It is currently 8 am, and her plan is to leave at 6 pm. Mrs. ABC has a sore throat and she thinks it is strep because her 5 year old daughter was recently treated for strep. Mrs. ABC calls her physician for an appointment, but there are no appointments available until next week. She has a mother who is a nurse practitioner and her office is 5 minutes away from where she lives. She calls and schedules an appointment with her mother. Her mother was surprised to see her daughter at the office. Mrs. ABC is frantic and begs her mother for an antibiotic. Her mother tests her and the rapid strep test is negative in office. Her mother (NP) sends out a strep DNA probe. Her mother prescribes an antibiotic and the patient (her daughter) is very satisfied. The results returned for the DNA probe 48 hours later and it confirmed negative for strep.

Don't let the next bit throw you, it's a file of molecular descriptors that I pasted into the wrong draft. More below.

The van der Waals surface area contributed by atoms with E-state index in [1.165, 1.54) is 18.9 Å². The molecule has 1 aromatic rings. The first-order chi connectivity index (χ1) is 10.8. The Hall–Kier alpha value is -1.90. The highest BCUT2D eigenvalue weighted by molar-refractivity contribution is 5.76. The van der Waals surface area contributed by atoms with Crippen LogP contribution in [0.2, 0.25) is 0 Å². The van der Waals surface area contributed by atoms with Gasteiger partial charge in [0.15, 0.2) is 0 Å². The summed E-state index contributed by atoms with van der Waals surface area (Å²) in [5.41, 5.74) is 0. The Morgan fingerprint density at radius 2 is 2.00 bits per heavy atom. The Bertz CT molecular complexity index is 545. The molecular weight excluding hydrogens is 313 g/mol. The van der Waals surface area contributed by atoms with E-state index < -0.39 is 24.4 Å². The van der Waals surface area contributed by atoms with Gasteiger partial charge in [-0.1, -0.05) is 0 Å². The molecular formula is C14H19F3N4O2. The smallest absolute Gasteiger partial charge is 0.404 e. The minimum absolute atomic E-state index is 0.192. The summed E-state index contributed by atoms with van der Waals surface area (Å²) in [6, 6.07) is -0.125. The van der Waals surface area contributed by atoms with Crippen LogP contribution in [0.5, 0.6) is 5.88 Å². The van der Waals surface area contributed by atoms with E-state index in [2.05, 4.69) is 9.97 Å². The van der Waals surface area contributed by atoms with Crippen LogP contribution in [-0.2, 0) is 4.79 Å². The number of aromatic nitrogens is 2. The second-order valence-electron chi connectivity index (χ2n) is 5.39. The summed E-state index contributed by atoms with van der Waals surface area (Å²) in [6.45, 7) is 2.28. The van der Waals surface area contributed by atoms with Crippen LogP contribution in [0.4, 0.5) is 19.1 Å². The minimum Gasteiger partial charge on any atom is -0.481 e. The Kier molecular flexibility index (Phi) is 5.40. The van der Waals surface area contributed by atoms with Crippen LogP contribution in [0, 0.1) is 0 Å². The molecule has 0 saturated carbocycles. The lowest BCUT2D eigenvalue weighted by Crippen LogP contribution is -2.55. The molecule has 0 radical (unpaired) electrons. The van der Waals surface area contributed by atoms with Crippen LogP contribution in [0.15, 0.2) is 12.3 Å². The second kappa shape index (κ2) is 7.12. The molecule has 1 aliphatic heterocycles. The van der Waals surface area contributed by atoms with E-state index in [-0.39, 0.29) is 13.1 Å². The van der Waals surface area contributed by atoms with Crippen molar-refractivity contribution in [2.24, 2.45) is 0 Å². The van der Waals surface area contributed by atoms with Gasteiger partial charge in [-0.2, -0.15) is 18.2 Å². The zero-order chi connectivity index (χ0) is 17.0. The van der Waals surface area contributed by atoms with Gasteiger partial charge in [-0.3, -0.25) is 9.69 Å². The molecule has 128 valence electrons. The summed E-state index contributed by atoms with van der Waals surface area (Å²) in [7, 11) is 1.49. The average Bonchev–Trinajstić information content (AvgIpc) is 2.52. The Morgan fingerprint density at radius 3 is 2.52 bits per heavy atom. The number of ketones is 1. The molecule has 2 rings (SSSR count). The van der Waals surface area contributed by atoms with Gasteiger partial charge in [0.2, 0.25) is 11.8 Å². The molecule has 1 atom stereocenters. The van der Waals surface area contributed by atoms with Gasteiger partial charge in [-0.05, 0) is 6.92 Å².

Post 2 TO 3 pages on: An explanation of whether NPs should treat family members. What are the ethical dilemmas in this situation? What are the laws in your state of Georgia for NPs treating themselves, family, or friends?
Buppert, C. (2015). Resolving ethical dilemmas. In Nurse Practitioner’s Business Practice and Legal Guide (5th ed.) (479 – 487). Burlington, MA: Jones & Bartlett.
Hamric, A. B., Hanson, C. M., Tracy, M. F., & O’Grady, E. T. (2014). Ethical decision making. In Advanced Practice Nursing: An Integrative Approach (5th ed.) (328 – 354). St. Louis, MO: Elsevier Saunders
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